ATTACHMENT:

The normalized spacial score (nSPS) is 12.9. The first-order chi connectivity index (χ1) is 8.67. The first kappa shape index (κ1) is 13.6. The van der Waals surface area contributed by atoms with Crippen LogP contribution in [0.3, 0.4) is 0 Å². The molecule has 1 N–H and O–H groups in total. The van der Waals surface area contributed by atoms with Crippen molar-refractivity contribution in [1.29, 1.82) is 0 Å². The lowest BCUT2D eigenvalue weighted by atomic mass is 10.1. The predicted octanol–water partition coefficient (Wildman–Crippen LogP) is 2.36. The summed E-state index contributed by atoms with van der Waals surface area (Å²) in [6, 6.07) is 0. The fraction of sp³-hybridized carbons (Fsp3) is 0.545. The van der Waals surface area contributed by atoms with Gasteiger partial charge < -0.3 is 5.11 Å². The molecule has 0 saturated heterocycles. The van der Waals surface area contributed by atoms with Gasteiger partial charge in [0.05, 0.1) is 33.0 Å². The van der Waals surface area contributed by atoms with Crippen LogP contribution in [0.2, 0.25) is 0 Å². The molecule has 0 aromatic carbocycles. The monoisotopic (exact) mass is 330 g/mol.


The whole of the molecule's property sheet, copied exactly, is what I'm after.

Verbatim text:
The normalized spacial score (nSPS) is 12.9. The first-order chi connectivity index (χ1) is 8.67. The first kappa shape index (κ1) is 13.6. The van der Waals surface area contributed by atoms with Crippen LogP contribution in [0.3, 0.4) is 0 Å². The molecule has 1 N–H and O–H groups in total. The van der Waals surface area contributed by atoms with Crippen molar-refractivity contribution in [1.29, 1.82) is 0 Å². The lowest BCUT2D eigenvalue weighted by atomic mass is 10.1. The predicted octanol–water partition coefficient (Wildman–Crippen LogP) is 2.36. The summed E-state index contributed by atoms with van der Waals surface area (Å²) in [6, 6.07) is 0. The fraction of sp³-hybridized carbons (Fsp3) is 0.545. The van der Waals surface area contributed by atoms with Gasteiger partial charge < -0.3 is 5.11 Å². The molecule has 0 saturated heterocycles. The van der Waals surface area contributed by atoms with Gasteiger partial charge in [0.05, 0.1) is 33.0 Å². The van der Waals surface area contributed by atoms with Crippen LogP contribution in [0.2, 0.25) is 0 Å². The molecule has 0 aromatic carbocycles. The monoisotopic (exact) mass is 330 g/mol.